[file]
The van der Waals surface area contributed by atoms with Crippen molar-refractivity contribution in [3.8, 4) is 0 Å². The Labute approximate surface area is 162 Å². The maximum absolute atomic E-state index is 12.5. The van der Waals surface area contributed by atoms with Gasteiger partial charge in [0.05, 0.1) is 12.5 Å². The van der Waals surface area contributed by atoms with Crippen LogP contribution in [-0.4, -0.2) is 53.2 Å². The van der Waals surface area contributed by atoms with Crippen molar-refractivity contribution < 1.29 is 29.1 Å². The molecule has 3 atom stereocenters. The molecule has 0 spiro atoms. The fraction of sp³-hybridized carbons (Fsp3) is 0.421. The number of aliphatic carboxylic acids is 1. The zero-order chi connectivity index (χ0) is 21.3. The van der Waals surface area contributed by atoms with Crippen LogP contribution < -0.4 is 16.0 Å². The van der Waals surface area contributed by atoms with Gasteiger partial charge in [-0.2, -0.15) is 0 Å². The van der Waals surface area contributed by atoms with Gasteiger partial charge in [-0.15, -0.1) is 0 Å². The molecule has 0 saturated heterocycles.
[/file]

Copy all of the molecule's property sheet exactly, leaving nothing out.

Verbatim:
The van der Waals surface area contributed by atoms with Crippen molar-refractivity contribution in [3.8, 4) is 0 Å². The Labute approximate surface area is 162 Å². The maximum absolute atomic E-state index is 12.5. The van der Waals surface area contributed by atoms with Gasteiger partial charge in [0.05, 0.1) is 12.5 Å². The van der Waals surface area contributed by atoms with Crippen LogP contribution in [-0.4, -0.2) is 53.2 Å². The van der Waals surface area contributed by atoms with Crippen molar-refractivity contribution < 1.29 is 29.1 Å². The molecule has 3 atom stereocenters. The molecule has 0 spiro atoms. The fraction of sp³-hybridized carbons (Fsp3) is 0.421. The number of aliphatic carboxylic acids is 1. The zero-order chi connectivity index (χ0) is 21.3. The van der Waals surface area contributed by atoms with Crippen LogP contribution < -0.4 is 16.0 Å². The van der Waals surface area contributed by atoms with Gasteiger partial charge in [-0.2, -0.15) is 0 Å². The van der Waals surface area contributed by atoms with Gasteiger partial charge in [-0.15, -0.1) is 0 Å². The molecule has 0 saturated heterocycles.